Hypericum perforatum, also known as St. John’s Wort (SJW), is a popular herbal supplement that is believed to exert antidepressant effects [16,17]. SJW also displays various pharmacological activities including antiviral and antineoplastic properties [16,17]. SJW contains various active constituents such as hypericin, hyperforin, tannins, and flavonoids [16,17]. Hypericin is a photodynamic compound that is one of the major active components of SJW. Hypericin has been shown to suppress several phosphorylation signaling pathways, including ERK and PKC in cultured cells [18,19]. These reports led us to hypothesize that SJW and its active component hypericin could negatively regulate ischemia-induced angiogenesis. However, the impact of hypericin or SJW on retinal neovascularization in vivo has not been examined previously. Thus, we investigated whether SJW or hypericin could modulate retinal neovascularization in a mouse model of ischemic retinopathy.
All animal experiments were performed in accordance with the Association for Research in Vision and Ophthalmology Statement for the Use of Animals in Ophthalmic and Vision Research. The Committee of Animal Use of the Kansai Medical University approved the experimental protocol. (Adult male mice; n=15, adult female mice; n=30) C57BL/6 mice were obtained from CLEA Japan (Tokyo, Japan). Neonatal mice were subjected to oxygen-induced
retinopathy as described previously . Briefly postnatal day 7 (P7) mice with their nursing mothers were exposed to 75%±2% oxygen (hyperoxia) for five days (P7–12) to produce retinal vasoobliteration, and returned to room air (normoxia) for five days (P12–17) to induce ischemic retinal neovascularization.
At P12, after pups were exposed to 75% oxygen, they were categorized into three groups: SJW (15 mg/kg/day, which is the approximately same dose used as a supplement for humans), hypericin (15, 45, and 135 µg/kg/day), and vehicle group. Hypericin purified from SJW was purchased from Alexis Biochemicals (Lausen, Switzerland). SJW formulations are standardized to include 0.3% concentration of total hypericin containing hypericin and pseudohypericin, and the amount of pseudohypericin in SJW is around two to four times higher than that of hypericin [17,21]. Thus, the concentration of hypericin found in SJW appears to range between 0.06 and 0.1%. The amount of hypericin (15 µg/kg/day) approximately corresponds to that present in the dose of SJW (15 mg/kg/day). SJW and hypericin were dissolved in dimethyl sulfoxide (DMSO) and diluted with water to adjust the final concentration of DMSO to 0.5%. Vehicle contained 0.5% concentration of DMSO. SJW, hypericin, or vehicle was placed in the stomach by gavage once a day for five days. At P17 after five days of gavage treatment, mice were sacrificed by intraperitoneal injection with an overdose of ketamine (300 mg/kg) and xylazine (30 mg/kg).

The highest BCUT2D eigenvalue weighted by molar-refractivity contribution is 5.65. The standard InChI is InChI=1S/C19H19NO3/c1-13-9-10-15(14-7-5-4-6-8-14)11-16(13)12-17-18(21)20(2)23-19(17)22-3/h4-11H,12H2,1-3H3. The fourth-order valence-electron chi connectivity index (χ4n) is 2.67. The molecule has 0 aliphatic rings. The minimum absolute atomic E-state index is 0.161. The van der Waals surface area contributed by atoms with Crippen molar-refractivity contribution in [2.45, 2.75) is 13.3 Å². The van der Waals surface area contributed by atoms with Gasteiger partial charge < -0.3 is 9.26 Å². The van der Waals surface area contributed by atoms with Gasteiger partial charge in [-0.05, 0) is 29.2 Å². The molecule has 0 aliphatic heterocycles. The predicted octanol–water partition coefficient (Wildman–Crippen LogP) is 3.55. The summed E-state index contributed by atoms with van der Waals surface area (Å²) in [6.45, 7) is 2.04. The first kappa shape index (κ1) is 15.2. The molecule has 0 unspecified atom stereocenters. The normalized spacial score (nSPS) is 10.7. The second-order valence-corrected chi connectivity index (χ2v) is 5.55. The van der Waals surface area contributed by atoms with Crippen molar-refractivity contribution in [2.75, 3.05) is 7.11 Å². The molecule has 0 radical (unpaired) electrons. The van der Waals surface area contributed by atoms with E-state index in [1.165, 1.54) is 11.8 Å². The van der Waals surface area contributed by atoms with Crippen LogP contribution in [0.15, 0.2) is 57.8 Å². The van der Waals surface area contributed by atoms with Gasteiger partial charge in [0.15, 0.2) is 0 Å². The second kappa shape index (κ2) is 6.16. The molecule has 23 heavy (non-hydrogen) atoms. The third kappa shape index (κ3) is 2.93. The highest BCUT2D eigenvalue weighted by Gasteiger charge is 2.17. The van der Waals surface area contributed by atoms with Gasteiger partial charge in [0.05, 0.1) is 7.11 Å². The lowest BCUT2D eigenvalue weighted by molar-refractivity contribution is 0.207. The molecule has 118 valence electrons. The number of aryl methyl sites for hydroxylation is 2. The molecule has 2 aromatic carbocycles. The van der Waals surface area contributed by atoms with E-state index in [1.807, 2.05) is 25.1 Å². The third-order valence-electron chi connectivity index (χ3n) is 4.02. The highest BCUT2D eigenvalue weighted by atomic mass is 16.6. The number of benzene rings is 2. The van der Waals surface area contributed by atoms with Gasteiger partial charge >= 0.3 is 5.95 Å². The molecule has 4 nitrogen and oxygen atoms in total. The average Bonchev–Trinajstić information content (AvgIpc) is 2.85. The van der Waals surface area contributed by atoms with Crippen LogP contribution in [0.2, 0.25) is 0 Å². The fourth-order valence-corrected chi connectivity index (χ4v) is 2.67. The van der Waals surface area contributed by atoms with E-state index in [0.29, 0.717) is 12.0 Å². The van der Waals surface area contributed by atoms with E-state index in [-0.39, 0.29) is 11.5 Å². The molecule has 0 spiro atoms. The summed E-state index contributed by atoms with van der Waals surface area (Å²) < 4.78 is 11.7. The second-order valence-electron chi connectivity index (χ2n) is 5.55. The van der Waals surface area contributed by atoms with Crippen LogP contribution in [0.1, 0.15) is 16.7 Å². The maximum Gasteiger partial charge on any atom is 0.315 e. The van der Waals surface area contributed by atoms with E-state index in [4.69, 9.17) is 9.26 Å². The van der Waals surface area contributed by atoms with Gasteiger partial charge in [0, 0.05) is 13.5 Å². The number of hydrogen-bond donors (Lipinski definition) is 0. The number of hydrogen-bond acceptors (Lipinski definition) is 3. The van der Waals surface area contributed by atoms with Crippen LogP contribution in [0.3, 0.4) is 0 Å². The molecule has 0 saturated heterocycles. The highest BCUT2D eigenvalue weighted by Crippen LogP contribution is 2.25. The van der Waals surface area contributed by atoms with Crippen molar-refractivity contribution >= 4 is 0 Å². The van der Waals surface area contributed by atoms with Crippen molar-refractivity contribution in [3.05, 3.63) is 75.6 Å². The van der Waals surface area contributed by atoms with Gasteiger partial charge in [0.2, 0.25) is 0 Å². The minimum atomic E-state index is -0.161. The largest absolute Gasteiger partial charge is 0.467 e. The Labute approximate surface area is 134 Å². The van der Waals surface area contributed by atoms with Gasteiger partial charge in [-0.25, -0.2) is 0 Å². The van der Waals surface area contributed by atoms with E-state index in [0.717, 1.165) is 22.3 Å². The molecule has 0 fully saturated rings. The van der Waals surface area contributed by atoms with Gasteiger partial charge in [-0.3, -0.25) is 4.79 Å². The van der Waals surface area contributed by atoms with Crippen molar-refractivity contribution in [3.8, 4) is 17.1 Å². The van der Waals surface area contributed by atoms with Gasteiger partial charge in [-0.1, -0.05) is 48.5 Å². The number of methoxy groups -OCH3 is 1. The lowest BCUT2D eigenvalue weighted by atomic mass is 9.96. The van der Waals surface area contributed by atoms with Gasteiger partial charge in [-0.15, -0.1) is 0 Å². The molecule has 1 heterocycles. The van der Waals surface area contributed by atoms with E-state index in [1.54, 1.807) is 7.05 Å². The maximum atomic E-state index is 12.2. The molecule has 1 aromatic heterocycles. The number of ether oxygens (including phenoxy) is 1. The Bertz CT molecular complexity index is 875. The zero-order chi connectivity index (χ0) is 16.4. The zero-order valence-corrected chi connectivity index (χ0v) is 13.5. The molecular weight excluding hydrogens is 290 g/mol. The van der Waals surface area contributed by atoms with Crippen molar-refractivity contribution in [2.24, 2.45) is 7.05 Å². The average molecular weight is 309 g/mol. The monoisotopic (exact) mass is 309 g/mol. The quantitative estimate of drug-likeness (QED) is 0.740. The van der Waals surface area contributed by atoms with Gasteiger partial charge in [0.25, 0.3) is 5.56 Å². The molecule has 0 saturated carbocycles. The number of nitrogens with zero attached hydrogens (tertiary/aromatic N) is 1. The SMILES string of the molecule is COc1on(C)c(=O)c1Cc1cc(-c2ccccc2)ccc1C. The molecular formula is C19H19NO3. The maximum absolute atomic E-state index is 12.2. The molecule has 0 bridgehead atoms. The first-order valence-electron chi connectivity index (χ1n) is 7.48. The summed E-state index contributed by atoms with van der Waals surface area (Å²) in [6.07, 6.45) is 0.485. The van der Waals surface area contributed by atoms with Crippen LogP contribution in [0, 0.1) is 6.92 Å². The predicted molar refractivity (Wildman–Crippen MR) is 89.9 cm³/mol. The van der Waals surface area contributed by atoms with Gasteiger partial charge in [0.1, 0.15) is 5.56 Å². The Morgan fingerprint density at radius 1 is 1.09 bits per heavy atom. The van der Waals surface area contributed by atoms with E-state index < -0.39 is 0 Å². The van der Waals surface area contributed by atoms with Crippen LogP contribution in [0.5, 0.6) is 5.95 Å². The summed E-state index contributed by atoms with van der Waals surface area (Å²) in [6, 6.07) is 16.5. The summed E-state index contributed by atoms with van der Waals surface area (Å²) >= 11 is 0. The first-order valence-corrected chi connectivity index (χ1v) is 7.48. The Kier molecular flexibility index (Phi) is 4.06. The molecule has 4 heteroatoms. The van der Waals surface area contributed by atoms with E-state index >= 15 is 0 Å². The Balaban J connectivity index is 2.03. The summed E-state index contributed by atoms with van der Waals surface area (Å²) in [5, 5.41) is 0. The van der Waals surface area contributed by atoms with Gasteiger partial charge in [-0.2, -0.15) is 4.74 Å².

Eyes were removed from mice at P17 and fixed in 4% paraformaldehyde for 1 h at 4 °C. The retinas were dissected. They were then stained with Griffonia Simplicifolia Isolectin B4 conjugated with Alexa Fluor 594 (Molecular Probes, Carlsbad, CA) for 16 h at 4 °C to detect vascular endothelial cells . The retinas were washed with phosphate-buffered saline (PBS) for 2 h. Four radical cuts were made from the edge of each retina to the center, dividing the retina into four quadrants, before it was mounted in mounting media (Vector Laboratories, Burlingame, CA). Pictures of whole-mounts of retinas were taken at 5X magnification by fluorescence microscopy. Retinal segments were merged to generate a whole retinal image using Adobe® Photoshop® Version 7.0 (San Jose, CA). Vasoobliteration and neovascular tuft formation were quantified by comparing the number of pixels in the affected areas with the total number of pixels in the retina. Investigators were blinded to the mouse treatment.